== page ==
Do you receive income or have assets, bank accounts, or properties abroad? Then keep on reading, because most likely you must declare your possessions through the 720 tax form in Spain. In this article you will learn everything you need to know about it. We’ll see exactly what this model is about, how often should you file it, which are its exceptions, how to properly declare your assets, and most importantly, all the monetary penalties that you can face when failing to submit it or when hidding any relevant information. Knowing how this tax form works is essential, so let’s dive into it!
What is the tax model 720?
Tax form 720 is an informative declaration regarding all the assets and rights that a resident in Spain has abroad.
We are talking about a declaration done yearly, and the fact that it is a declarative model is a very important detail to consider.
Unlike other tax forms, such as the quarterly VAT declarations, in this case the 720 form does not require you to pay any tax. In other words, its only purpose is to inform the Spanish tax authorities of the assets and income you have in other countries; but this will not involve any direct tax burden (although you will almost certainly end up paying taxes on the income obtained abroad, but not through this model).
Thus, it is intended to inform the Spanish tax office about all the assets and income you have in other countries, whether they are assets themselves or rights over them, securities, any type of insurance, or bank accounts.
In other words, to keep track of your assets abroad and all the assets that generate income and profits, as well as to report their value.
And you will only need to declare those assets or wealth as long as the value or income they generate is greater than € 50,000, as we will see below.
On a general level, this declaration includes any type of personal property (money), shares, financial products, or real estate (such as a house or house rents) that you have abroad (in any country other than Spain).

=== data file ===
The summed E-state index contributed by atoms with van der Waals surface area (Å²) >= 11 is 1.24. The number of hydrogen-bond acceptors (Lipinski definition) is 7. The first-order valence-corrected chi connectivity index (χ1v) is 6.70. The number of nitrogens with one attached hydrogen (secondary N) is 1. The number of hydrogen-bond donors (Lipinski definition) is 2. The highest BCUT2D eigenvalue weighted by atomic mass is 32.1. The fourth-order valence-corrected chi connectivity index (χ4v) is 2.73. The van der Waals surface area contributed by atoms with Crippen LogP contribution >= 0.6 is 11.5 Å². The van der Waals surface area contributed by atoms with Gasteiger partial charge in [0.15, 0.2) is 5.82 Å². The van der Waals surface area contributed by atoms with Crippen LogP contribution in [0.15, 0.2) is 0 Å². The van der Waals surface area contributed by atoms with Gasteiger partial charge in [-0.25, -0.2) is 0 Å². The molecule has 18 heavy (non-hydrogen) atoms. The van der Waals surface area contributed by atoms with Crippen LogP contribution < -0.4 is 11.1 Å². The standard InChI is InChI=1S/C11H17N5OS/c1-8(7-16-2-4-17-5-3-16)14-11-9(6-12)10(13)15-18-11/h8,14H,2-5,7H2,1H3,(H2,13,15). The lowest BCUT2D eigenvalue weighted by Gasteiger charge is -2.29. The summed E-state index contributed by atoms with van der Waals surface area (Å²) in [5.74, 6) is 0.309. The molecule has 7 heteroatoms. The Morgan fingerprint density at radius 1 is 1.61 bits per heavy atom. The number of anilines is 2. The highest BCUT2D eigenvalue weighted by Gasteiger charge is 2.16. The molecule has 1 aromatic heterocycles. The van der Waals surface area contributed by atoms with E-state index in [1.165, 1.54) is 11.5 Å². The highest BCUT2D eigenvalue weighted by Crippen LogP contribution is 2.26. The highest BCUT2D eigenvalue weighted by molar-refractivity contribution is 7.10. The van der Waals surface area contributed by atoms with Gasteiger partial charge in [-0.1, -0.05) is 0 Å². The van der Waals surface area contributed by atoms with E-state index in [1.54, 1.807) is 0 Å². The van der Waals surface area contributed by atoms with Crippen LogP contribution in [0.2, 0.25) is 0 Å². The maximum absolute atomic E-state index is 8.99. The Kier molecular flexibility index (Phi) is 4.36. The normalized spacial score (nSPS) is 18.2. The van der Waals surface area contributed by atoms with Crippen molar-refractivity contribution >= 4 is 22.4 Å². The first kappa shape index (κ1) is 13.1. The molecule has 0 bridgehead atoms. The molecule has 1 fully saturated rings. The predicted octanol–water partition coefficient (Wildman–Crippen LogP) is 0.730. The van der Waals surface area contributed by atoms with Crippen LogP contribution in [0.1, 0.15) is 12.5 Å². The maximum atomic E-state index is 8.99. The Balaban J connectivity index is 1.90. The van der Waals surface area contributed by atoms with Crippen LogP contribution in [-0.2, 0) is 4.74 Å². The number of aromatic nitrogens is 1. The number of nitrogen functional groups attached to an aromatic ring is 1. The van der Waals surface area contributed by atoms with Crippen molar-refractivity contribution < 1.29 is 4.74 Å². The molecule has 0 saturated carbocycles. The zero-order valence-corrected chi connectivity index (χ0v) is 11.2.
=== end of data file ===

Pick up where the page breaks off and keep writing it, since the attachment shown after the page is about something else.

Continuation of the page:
More specifically it includes three main groups:
- Bank accounts and deposits with institutions abroad
- Financial values, including securities or any kind of equity holding
- Real estate abroad or rights over them
We can see them separately in the following list:
- Bank accounts held abroad
- Securities or equity holdings abroad (e.g. shares in a start-up company)
- If you trade with any type of broker, for example when investing in the stock market, it is most likely that the broker is abroad (hence included in this declaration); or with any cryptocurrency exchange.
- Shares or units in the capital of collective investment institutions
- Securities representing the transfer of personal capital abroad to third parties
- Life insurance when you are a policyholder or an insured person, contracted with an institution in a third country
- Property or rights over a property owned in another country
- Life annuity or any kind of temporary income from abroad
Relationship with the income tax return
It’s really important to mention that model 720 must be aligned with your income tax return, as both forms declare the same information, but in a different way.
As you may already know, through your income tax return we detail and list all the incomes we have received during the year. Of course, this income has been generated by the assets and rights that we own; including those that we have abroad and that we include in model 720.
Hence, it is very important that the information in both models matches.
That is why we recommend that if you use the services of an accountant for filing your taxes, use the same expert for both models.